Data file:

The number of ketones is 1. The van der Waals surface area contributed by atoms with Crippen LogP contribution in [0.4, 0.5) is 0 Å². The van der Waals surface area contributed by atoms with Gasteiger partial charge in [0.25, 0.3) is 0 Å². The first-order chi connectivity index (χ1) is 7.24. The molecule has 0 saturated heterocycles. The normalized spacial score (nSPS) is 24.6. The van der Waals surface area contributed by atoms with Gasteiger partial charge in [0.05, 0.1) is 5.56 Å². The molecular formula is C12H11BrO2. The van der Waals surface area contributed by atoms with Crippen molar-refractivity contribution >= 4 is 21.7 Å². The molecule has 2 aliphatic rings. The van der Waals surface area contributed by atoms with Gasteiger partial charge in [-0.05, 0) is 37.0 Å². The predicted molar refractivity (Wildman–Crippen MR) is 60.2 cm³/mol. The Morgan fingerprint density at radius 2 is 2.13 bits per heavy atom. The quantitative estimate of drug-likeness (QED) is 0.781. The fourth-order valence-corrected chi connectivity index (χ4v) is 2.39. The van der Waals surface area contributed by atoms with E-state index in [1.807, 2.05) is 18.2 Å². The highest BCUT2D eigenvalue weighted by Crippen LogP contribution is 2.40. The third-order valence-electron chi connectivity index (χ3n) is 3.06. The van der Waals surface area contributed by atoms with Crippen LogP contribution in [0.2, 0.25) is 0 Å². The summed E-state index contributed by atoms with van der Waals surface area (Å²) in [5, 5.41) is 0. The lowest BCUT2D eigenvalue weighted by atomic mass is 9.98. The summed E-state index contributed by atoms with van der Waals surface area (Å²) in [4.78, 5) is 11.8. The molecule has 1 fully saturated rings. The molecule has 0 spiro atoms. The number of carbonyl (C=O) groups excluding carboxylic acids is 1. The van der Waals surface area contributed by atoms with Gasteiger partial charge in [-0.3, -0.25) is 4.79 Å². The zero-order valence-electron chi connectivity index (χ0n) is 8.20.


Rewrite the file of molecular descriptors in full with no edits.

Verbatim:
The number of ketones is 1. The van der Waals surface area contributed by atoms with Crippen LogP contribution in [0.4, 0.5) is 0 Å². The van der Waals surface area contributed by atoms with Gasteiger partial charge in [0.25, 0.3) is 0 Å². The first-order chi connectivity index (χ1) is 7.24. The molecule has 0 saturated heterocycles. The normalized spacial score (nSPS) is 24.6. The van der Waals surface area contributed by atoms with Gasteiger partial charge in [0.05, 0.1) is 5.56 Å². The molecular formula is C12H11BrO2. The van der Waals surface area contributed by atoms with Crippen molar-refractivity contribution >= 4 is 21.7 Å². The molecule has 2 aliphatic rings. The van der Waals surface area contributed by atoms with Gasteiger partial charge in [-0.05, 0) is 37.0 Å². The predicted molar refractivity (Wildman–Crippen MR) is 60.2 cm³/mol. The Morgan fingerprint density at radius 2 is 2.13 bits per heavy atom. The quantitative estimate of drug-likeness (QED) is 0.781. The fourth-order valence-corrected chi connectivity index (χ4v) is 2.39. The van der Waals surface area contributed by atoms with E-state index in [1.807, 2.05) is 18.2 Å². The highest BCUT2D eigenvalue weighted by Crippen LogP contribution is 2.40. The third-order valence-electron chi connectivity index (χ3n) is 3.06. The van der Waals surface area contributed by atoms with Crippen LogP contribution in [0.2, 0.25) is 0 Å². The summed E-state index contributed by atoms with van der Waals surface area (Å²) in [5, 5.41) is 0. The lowest BCUT2D eigenvalue weighted by atomic mass is 9.98. The summed E-state index contributed by atoms with van der Waals surface area (Å²) in [4.78, 5) is 11.8. The molecule has 1 fully saturated rings. The molecule has 0 spiro atoms. The number of carbonyl (C=O) groups excluding carboxylic acids is 1. The van der Waals surface area contributed by atoms with Gasteiger partial charge in [-0.3, -0.25) is 4.79 Å². The zero-order valence-electron chi connectivity index (χ0n) is 8.20.